The W3C recommended SMIL in June 1998, but that doesn't mean it will be universally supported across the Web. Quicktime 4.0 supports SMIL (1999)
All emerging standards have opponents, and SMIL is no exception.
No Web browser currently supports SMIL, and Microsoft and Netscape have no plans to support the standard anytime soon. In fact, even though Microsoft helped develop the SMIL 1.0 specification, Microsoft now says SMIL is not mature enough to support, claiming it overlaps with several other technologies, such as Dynamic HTML and the Document Object Model. (Microsoft's streaming media player NetShow does not support SMIL either).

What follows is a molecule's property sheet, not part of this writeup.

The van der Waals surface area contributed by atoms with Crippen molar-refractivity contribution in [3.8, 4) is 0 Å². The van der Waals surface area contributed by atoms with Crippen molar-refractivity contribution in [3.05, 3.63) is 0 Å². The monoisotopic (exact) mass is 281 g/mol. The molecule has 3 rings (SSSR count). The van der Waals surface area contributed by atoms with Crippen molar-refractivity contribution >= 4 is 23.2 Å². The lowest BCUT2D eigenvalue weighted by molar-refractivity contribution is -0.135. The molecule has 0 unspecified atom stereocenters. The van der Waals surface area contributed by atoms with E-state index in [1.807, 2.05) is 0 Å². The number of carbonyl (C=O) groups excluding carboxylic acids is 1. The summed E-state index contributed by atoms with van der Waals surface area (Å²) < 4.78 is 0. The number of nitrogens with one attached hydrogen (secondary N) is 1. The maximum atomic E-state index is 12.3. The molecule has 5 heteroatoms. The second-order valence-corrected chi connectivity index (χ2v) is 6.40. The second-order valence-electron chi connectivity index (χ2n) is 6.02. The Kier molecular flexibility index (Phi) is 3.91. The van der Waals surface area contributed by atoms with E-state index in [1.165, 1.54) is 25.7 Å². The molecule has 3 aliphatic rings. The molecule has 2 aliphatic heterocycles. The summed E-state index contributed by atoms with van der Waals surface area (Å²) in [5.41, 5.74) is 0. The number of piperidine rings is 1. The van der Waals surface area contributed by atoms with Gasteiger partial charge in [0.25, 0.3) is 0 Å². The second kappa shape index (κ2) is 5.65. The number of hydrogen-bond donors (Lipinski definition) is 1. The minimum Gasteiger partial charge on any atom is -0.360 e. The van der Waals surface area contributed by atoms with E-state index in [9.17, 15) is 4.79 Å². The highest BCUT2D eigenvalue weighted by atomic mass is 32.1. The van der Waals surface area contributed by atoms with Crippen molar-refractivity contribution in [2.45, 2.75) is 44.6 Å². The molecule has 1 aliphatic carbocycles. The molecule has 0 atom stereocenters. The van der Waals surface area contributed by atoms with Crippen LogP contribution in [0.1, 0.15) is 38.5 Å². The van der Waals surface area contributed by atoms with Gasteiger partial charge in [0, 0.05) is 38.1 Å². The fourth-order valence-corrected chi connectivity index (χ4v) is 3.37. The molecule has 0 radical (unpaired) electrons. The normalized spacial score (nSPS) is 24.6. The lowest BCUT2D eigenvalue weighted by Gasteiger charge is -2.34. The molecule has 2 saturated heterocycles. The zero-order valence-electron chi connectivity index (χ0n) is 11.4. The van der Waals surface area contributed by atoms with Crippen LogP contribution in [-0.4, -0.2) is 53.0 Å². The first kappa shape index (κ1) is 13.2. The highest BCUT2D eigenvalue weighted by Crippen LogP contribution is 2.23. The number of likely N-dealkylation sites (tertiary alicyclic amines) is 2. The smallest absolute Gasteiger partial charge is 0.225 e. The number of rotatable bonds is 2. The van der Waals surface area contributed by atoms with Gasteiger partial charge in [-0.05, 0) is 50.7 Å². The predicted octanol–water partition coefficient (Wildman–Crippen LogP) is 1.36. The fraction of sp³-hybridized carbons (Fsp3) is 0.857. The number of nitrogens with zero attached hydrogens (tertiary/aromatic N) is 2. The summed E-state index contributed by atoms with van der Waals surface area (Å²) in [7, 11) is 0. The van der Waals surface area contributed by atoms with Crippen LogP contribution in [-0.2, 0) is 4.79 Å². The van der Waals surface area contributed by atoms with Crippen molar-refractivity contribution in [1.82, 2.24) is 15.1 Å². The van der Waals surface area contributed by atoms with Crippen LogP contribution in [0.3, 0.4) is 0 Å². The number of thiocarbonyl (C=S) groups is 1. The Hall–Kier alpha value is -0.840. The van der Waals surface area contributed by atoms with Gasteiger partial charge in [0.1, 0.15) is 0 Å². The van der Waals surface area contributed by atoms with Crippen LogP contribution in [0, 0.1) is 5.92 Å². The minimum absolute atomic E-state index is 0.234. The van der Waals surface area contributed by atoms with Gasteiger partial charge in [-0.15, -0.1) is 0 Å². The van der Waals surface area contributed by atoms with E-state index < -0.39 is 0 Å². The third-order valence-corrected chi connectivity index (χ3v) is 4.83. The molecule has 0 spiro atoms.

Probably the real reason Microsoft stopped SMILing was the fact that Microsoft, along with Macromedia and Compaq, submitted (March 1998) its own synchronized multimedia proposal to the W3C, called HTML+TIME (Timed Interactive Multimedia Extensions for HTML). This proposal claims to address SMIL's limitations:
However, SMIL does have an active following on the Web. RealNetworks' RealPlayer, the most common streaming media player on the Web with 85 percent of the market, supports SMIL in its G2 player.
Major media companies such as CNN Interactive, Fox News, the History Channel, and dozens of others have already begun to offer SMIL-based content via its RealPlayer G2.
Many other SMIL-compliant players, authoring tools, and servers are also becoming available.